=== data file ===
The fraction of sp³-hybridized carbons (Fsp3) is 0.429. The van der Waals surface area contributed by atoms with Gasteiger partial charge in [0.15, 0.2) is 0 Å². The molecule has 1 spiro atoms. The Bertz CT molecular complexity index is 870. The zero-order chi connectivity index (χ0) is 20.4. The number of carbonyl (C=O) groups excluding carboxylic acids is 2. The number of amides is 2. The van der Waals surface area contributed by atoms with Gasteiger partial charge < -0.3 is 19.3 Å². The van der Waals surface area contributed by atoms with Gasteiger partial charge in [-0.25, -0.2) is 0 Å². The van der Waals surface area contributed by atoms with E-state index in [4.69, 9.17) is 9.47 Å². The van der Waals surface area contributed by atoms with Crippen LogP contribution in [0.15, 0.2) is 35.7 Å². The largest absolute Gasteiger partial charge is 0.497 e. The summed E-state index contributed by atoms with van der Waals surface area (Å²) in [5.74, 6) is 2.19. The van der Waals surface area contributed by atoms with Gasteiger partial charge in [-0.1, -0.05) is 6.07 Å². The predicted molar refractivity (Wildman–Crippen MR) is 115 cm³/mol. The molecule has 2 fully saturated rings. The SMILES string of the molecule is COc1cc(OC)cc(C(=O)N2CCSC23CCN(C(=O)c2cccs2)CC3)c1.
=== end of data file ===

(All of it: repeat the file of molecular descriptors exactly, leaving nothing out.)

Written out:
The fraction of sp³-hybridized carbons (Fsp3) is 0.429. The van der Waals surface area contributed by atoms with Gasteiger partial charge in [0.15, 0.2) is 0 Å². The molecule has 1 spiro atoms. The Bertz CT molecular complexity index is 870. The zero-order chi connectivity index (χ0) is 20.4. The number of carbonyl (C=O) groups excluding carboxylic acids is 2. The number of amides is 2. The van der Waals surface area contributed by atoms with Gasteiger partial charge < -0.3 is 19.3 Å². The van der Waals surface area contributed by atoms with Gasteiger partial charge in [-0.25, -0.2) is 0 Å². The van der Waals surface area contributed by atoms with E-state index in [4.69, 9.17) is 9.47 Å². The van der Waals surface area contributed by atoms with Crippen LogP contribution in [0.15, 0.2) is 35.7 Å². The largest absolute Gasteiger partial charge is 0.497 e. The summed E-state index contributed by atoms with van der Waals surface area (Å²) in [5.74, 6) is 2.19. The van der Waals surface area contributed by atoms with Gasteiger partial charge in [-0.1, -0.05) is 6.07 Å². The predicted molar refractivity (Wildman–Crippen MR) is 115 cm³/mol. The molecule has 2 fully saturated rings. The SMILES string of the molecule is COc1cc(OC)cc(C(=O)N2CCSC23CCN(C(=O)c2cccs2)CC3)c1.